The Evidence Base for Holistic Advising Redesign

We believe that all institutions should provide a more holistic student experience and address historical inequities for Black, Latinx/a/o, Indigenous, Asian, and Pacific Islander students, and poverty-affected students. There is also evidence that holistic advising and differentiated student support services are essential to students’ progress in college and associated with higher rates of retention and graduation. However, much of the current research draws from predominantly white institutions (PWI) or may not delve deeply into the institutional contexts of diverse institutions and student populations. To address this, we sought to identify emerging practices for serving our priority populations as well as the context of the institutions serving them. This research brief draws on materials created by ASN partner organizations and on HBCUs, MSIs, HSIs, Tribal Colleges, and Native-serving institutions.

ASN Recommendations

Institutions that have undergone holistic advising redesign – or redesigning and aligning student supports to provide an integrated student experience – are successfully supporting students as they define and achieve their personal, academic, and career goals. The Advising Success Network encourages institutions to adopt an equity-minded approach and engage in holistic advising redesign rooted in the following recommendations.

Position advising as a tool for student success and equity

Identify and begin to address legacy structural challenges like lack of representational diversity, work to better understand their student populations and address assumptions and implicit biases, offer staff cultural competency training, audit policies for equity, and involve students and advisors in decision-making.

Define the ideal student journey

Engage large cross-sections of historically underrepresented students and advisors to share their experiences, goals, and challenges, then map out an ideal experience based on their input that addresses identified barriers.

Create and sustain campus cross-collaboration

Foster campus cross-collaboration by clearly articulating roles and responsibilities, creating policies and practices that encourage alignment across departments, allocating resources for collaboration, and providing professional development.

Collaborate with students to define and achieve their goals

Work with students to develop long-term advising plans aligned to students' learning, retention, transfer, and career goals to provide advising that is sustained, strategic, integrated, proactive, and personalized.

Use advising technologies strategically to support high-quality practices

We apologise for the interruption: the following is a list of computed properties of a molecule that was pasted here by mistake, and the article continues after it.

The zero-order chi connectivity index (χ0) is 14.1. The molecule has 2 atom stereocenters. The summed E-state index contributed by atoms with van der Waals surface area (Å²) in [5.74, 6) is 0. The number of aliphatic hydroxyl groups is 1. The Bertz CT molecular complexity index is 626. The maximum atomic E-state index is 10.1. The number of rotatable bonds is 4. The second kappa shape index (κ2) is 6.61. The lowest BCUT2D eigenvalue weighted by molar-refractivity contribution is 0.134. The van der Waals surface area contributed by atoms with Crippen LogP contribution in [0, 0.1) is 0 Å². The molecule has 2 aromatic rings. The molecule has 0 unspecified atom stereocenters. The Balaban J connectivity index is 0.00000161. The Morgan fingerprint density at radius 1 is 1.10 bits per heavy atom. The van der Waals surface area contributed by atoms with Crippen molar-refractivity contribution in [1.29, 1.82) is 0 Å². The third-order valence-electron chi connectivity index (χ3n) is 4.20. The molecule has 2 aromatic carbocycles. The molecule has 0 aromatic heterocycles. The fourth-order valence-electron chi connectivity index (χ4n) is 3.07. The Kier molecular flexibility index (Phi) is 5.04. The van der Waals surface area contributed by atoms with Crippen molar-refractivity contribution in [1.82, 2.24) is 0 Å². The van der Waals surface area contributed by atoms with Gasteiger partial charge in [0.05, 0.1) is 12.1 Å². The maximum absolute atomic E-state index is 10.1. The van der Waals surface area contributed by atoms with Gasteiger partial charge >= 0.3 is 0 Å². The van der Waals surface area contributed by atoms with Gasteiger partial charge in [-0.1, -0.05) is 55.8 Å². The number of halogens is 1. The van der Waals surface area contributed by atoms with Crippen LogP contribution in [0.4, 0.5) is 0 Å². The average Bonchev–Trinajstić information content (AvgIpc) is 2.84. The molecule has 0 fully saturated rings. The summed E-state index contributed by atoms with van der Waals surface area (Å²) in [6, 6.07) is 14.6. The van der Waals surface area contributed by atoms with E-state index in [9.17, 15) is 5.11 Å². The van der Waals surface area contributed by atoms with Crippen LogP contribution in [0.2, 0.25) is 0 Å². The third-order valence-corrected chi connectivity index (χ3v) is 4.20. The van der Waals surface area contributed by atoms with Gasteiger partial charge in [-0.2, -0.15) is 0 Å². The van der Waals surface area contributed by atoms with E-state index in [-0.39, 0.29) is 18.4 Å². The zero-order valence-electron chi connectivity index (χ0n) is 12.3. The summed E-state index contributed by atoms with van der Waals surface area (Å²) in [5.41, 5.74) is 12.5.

Utilize available technologies (i.e. tools that support student applications, course/degree planning, appointment scheduling, career planning, progress tracking, early alerts) that are coordinated across advising and related services.

Use data systems to promote continuous improvement

Support qualitative and quantitative data collection and analysis and provide training and professional development to enable advisors, faculty, student support staff, and leadership to respond to the needs of each student population in a culturally responsive way. Invest in structures and systems that prioritize the collection and analysis of high-quality, disaggregated data that is made available to appropriate stakeholders. Students must be a key partner in the continuous improvement processes.

ASN theory of change depicted in a flow chart integrating ASN technical assistance, institutional commitments, and structures to be designed, showing impact on student experience and the continuous evolution of this work

ASN’s Institutional Theory of Change

The Advising Success Network’s recommendations for institutions are the foundation of our work alongside institutions. The Advising Success Network partners with institutions to implement holistic advising redesign, with the goal of ensuring that students experience advising that is sustained, strategic, integrated, proactive, and personalized. Our technical assistance is grounded in student voice and convenes institutional representatives to learn together about redesigning institutional cultures and structures in an effort towards equitable student success for Black, Latinx/a/o, Indigenous, Asian, Pacific Islander students, and poverty-affected students. Technical assistance sessions consider institutional context and community commitment, as well as an understanding of student experiences.